The Chicken Story

When I was twelve, my friends and I found a chicken in the bushes in Queens. For those of you who already know this story, there is a dramatic revelation ahead. For those of you who don’t, you’re in for a real treat.

Just another chicken story.

A heartwarming story about a boy and his chicken.

But first, a stunning acknowledgement. Thomas Wolfe was wrong. You can go home again.

What, you may ask, do Thomas Wolfe and a wayward Queens chicken have in common? Be patient, dear reader, I’m getting to it.

My friends and I found the chicken in the bushes as we were coming home from the park. Keep in mind that this was 1977. There were no backyard chicken coops in Queens for the homesteading New Yorkers who wanted fresh eggs to go with their morning organic wheatgrass juice and kombucha colon cleanse. We might as well have found a live alpaca, or a Martian. How on earth did that chicken get there? Your guess is as good as mine. We didn’t ask the poor thing too many questions. The first thing we did was to take it to my house. There was no way we were going to leave this defenseless chicken in the bushes like that. I, for one, am a lover of all living things, except when I want to eat them. In this case, it seemed like the kind thing to do to take the chicken home and care for it.

The second thing I did was to call the New York Post and tell them to send a photographer.

Which they did.

I have been telling this story for years, but I have never been able to produce any evidence of the event. I am happy to report that I have been telling the truth, and I shall now habeas clipum:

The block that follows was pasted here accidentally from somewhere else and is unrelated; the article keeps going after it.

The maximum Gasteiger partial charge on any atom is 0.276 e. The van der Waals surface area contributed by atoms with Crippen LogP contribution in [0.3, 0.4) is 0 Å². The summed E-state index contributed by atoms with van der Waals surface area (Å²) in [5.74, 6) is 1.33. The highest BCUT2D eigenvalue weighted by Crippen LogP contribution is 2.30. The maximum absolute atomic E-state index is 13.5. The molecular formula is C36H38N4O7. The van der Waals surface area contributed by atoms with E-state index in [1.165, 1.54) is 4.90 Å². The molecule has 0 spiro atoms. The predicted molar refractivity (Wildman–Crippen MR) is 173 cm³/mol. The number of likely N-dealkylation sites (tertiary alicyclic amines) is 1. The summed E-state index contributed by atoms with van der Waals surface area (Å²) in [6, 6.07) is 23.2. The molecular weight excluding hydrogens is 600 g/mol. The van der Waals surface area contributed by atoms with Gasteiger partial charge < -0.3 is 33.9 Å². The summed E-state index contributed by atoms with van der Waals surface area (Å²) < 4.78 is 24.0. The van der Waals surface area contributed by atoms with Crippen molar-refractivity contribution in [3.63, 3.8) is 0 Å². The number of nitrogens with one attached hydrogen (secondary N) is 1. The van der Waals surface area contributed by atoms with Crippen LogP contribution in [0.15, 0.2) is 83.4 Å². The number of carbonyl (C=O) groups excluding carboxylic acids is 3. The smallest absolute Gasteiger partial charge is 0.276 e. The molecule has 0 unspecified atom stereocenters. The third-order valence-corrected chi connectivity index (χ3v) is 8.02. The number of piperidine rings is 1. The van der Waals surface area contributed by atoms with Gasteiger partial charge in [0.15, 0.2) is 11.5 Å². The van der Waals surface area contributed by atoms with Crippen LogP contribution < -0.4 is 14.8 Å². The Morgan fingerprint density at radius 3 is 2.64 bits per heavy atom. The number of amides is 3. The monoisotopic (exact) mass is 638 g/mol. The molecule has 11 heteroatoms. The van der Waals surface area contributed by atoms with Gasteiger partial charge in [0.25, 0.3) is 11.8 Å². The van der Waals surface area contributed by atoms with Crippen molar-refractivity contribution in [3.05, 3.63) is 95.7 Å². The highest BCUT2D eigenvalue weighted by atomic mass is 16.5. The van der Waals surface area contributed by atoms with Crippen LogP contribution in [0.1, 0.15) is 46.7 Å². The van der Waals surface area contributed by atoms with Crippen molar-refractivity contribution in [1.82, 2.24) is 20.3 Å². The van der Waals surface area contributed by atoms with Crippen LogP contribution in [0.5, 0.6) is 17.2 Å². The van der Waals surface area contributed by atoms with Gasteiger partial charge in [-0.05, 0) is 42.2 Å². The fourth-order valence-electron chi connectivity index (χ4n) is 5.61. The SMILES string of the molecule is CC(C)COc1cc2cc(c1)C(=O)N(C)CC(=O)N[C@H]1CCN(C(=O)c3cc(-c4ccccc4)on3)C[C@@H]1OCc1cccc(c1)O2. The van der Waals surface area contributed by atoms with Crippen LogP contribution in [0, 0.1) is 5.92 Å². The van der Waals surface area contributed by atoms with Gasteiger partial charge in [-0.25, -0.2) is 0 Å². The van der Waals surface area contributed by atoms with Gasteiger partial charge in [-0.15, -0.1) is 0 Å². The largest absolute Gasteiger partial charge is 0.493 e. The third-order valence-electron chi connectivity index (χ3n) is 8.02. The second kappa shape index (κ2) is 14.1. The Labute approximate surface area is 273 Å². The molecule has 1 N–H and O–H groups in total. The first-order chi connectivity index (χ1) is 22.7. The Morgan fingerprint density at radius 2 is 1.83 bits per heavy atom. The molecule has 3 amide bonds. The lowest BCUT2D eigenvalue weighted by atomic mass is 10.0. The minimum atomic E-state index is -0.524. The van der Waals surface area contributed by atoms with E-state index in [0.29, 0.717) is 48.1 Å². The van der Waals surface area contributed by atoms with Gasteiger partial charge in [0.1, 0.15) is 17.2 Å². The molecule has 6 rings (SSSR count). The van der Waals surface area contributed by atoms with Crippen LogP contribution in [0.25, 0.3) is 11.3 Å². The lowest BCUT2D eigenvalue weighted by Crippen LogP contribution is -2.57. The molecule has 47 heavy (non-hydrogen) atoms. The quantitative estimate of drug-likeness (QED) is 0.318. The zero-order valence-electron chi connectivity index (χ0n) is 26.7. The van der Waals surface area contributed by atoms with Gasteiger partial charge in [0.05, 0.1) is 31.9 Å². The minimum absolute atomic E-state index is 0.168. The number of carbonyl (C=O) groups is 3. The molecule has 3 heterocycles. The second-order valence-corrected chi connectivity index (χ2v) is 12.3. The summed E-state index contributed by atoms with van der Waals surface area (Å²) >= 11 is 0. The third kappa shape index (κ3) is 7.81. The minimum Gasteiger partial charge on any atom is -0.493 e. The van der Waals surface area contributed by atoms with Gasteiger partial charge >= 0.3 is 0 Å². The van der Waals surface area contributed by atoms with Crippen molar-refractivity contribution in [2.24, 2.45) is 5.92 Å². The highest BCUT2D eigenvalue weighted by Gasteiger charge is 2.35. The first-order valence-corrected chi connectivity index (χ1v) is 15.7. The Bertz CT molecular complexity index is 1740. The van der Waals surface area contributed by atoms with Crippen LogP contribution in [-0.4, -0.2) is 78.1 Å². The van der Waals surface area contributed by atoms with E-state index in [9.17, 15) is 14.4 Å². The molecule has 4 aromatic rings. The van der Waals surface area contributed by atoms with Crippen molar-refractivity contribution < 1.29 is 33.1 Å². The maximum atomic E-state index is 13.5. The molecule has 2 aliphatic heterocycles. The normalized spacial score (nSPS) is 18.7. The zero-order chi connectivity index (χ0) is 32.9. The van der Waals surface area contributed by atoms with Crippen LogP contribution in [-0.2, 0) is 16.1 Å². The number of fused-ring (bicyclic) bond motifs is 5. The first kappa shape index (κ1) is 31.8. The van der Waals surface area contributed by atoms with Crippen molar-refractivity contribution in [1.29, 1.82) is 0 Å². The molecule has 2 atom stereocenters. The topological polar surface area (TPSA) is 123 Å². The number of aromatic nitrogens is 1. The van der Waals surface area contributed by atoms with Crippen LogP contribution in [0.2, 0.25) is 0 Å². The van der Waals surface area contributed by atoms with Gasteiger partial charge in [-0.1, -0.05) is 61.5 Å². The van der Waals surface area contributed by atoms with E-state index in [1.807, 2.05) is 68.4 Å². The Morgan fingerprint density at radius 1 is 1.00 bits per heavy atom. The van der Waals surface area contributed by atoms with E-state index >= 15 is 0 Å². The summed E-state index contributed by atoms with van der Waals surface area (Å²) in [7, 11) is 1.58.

chicken clipping

New York Post – December 30, 1997 (a very, very slow news day)

You might be unsurprised to learn that twenty years after this auspicious debut as a self-promoting flack I would be a press secretary on Capitol Hill.

(The sidebar to this story is that the chicken spent the winter in our garage in Queens. We neglected to tell the photographer that we were looking for a good home for the poor creature, and he added a line of total hooey to the caption about how we took the chicken to the police, who called the ASPCA. The New York Post, by that time, had abandoned all journalistic tendencies. They’ve gone downhill since then.)

I’ve often thought of that chicken, and the guys who I grew up with, (although not necessarily in that order). I moved out of the neighborhood when I was seventeen and eventually lost touch with the gang (as well as with our ringleader, my childhood best friend Sam). Most of us were reunited here last month at a surprise birthday party for Sam, but I didn’t want to lose the momentum, so we organized a dinner last weekend with the guys in the photo, from L to R: Neal Sanders, Steve Klein, Rick Del Favero, me, and Bryan Sanders (Neal’s twin).